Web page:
IFI7105 – Principle of copyleft

Copyleft is the ability of a contributor or distributor to add restrictions to a work. 
While most open source software allows you to use and modify the code as you want, open source software incorporating copyleft provisions prevent a contributor from making the future software proprietary.

Copyleft is a general method for making a program or other work free, and requiring all modified and extended versions of the program to be free as well.

There are no limits to how software distributed under a free licence may be used or modified, as long as the software remains within the user’s organization.
However, if the software is redistributed outside of this organization, the extent to which the initial licence is to be preserved, gives rise to three distinct types of free licence:
Strong copyleft-type licence – The software may be redistributed with or without modification, but always under the initial licence. In addition, any components that may be combined with the software in any way to form a new and larger software development will also be covered by the initial licence. For example, since the Linux kernel is under a GPL licence, the new Ext4 file system currently being developed will also be covered by the GPL licence.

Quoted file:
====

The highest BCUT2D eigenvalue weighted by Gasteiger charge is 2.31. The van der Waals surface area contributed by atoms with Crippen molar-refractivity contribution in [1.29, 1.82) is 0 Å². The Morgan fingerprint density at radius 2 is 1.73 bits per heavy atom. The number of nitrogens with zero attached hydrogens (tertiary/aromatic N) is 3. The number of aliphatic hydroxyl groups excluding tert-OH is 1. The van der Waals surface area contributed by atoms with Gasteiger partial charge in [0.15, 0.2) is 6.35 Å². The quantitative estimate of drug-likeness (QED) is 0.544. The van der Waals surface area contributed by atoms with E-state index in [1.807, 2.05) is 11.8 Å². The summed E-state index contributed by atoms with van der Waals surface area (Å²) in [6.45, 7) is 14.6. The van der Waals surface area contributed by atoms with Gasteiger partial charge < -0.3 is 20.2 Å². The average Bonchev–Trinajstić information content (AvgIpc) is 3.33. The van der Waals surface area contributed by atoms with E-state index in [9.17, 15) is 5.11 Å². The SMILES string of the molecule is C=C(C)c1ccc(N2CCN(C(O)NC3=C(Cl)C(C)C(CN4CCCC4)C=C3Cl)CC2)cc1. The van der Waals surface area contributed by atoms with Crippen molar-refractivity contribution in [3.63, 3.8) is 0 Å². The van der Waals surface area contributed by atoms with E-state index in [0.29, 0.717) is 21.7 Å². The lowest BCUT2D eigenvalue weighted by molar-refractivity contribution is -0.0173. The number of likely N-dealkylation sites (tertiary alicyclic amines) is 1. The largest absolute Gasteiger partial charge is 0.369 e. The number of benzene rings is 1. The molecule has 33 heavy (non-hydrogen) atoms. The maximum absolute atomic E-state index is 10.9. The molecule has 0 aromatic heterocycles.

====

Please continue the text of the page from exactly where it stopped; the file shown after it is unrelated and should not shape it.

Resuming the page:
Weak copyleft-type licence – Although the software must still be redistributed, with or without modification, under the original licence, code under other and even  proprietary licences may be added to provide new functions. For example, for OpenOffice.org, which is under an LGPL licence, Sun distributes StarOffice, which although still under an LGPL licence has been enhanced with proprietary add-ons.
Non-copyleft licence – The software may be redistributed, with or without modification, under another licence. For example, components of the FreeBSD operating system under a BSD free licence are used in the Mac OS X operating system, which is in turn redistributed under a proprietary licence.

Some free and open source software licences are based on the principle of copyleft, a kind of reciprocity: any work derived from a copyleft piece of software must also be copyleft itself. The most common free software license, the GNU GPL, is used for the Linux kernel and many of the components from the GNU project.

List of most popular free software licenses:
Non-copyleft
CeCILL-B
Common Development and Distribution License
Apache License, 2.0
New BSD license
Common Development and Distribution License
MIT license
Common Development and Distribution License

Weak copyleft
Mozilla Public License 1.1 (MPL)  
Common Public License 1.0
Eclipse Public License
GNU Library or “Lesser” General Public License (LGPL)
CeCILL-C

Strong copyleft
GNU General Public License (GPL) 
European Union Public Licence (EUPL)
CeCILL V2

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